CODA Delivers Energy Efficiency of Non-Traction Rail Assets
12 January 2023
As energy costs continue to rise and the need to accelerate global climate action intensifies, it is increasingly important for every industry to pursue more sustainable practices proactively. The digitalisation of the rail industry has a crucial role to play in the creation of more efficient rail transport, and this includes addressing non-traction energy consumption.
Traction vs non-traction energy
Although rail transport is considered the most energy-efficient mode of passenger transport, there is still scope for improvement within the sector. Rail sector energy consumption can be split into traction energy, associated with hauling trains, and non-traction energy, associated with running rail network buildings and infrastructure. Non-traction energy consumption includes the energy used in running rail operators’ offices, stations, car parks and depots and in technical railway operations such as signalling, telecoms and traffic control.
It is estimated that more than 10% of rail operators’ energy usage can be attributed to non-traction energy consumption. This means that addressing this usage can reduce the sector’s power consumption significantly and create a more sustainable and efficient rail industry.
Improving non-traction energy efficiency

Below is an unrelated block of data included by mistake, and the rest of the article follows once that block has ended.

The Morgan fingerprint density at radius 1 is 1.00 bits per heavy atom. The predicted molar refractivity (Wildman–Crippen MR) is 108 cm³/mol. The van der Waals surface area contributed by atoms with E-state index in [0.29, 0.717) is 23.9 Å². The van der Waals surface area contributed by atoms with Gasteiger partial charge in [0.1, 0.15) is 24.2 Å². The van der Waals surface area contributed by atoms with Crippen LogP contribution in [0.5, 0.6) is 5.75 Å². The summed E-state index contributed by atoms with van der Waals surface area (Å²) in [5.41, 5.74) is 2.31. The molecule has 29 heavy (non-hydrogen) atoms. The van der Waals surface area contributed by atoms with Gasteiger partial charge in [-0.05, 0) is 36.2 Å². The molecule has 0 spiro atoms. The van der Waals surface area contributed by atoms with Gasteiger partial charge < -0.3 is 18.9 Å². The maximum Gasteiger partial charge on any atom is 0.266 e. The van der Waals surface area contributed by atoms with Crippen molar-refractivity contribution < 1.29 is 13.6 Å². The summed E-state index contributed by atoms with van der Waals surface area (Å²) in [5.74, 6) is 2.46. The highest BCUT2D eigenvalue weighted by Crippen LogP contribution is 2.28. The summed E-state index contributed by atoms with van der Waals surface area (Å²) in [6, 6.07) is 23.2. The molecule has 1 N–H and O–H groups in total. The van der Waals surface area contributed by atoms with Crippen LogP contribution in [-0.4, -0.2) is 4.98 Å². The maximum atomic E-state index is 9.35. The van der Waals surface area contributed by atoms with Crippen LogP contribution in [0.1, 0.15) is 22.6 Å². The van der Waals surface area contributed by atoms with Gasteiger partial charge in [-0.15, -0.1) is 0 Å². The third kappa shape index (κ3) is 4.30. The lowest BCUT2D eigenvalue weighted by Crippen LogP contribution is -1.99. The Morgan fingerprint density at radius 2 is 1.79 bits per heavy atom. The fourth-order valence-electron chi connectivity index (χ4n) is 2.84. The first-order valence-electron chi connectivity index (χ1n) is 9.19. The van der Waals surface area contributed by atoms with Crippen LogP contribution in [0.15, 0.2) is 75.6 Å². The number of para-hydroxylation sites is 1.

The revolutionary CODA solution has the power to transform rail operators’ energy management strategies. By combining localised sensors, cutting-edge building controls, metering solutions and intelligent analytics, CODA can help rail network operators to uncover opportunities to lower their consumption and limit greenhouse gas emissions.
The CODA solution can be retrofitted into existing infrastructure and tailored to any business or building, making it an economical monitoring system. CODA can be installed into station platforms, depots and offices to provide granular sub-metering of energy-intensive activities and assets. By closely monitoring assets such as HVAC systems, lighting, lifts and escalators, CODA can measure their performance and ensure they are working as efficiently as possible.
For example, by monitoring the use of lighting within a station, CODA can highlight instances in which areas are illuminated unnecessarily. This enables maintenance teams to make changes and improvements to the lighting systems, thereby reducing energy consumption and lowering power bills. Monitoring individual assets can also provide property managers with early indication of asset performance degradation. This makes it possible to facilitate predictive maintenance routines that will prevent the asset from pulling unnecessary load while also extending the lifecycle of the asset and reducing the chance of downtime; whilst at the same time optimising maintenance costs.
CODA offers users a complete visualisation of the building or site, which means that property managers can ensure that energy consumption and costs are being attributed correctly. For example, by monitoring individual assets and areas, it is possible to quantify the energy consumption of retail or hospitality outlets within a station. This is non-traction energy usage that may otherwise be falsely attributed to the network operator, thereby driving up their overall consumption figures and increasing their carbon footprint.
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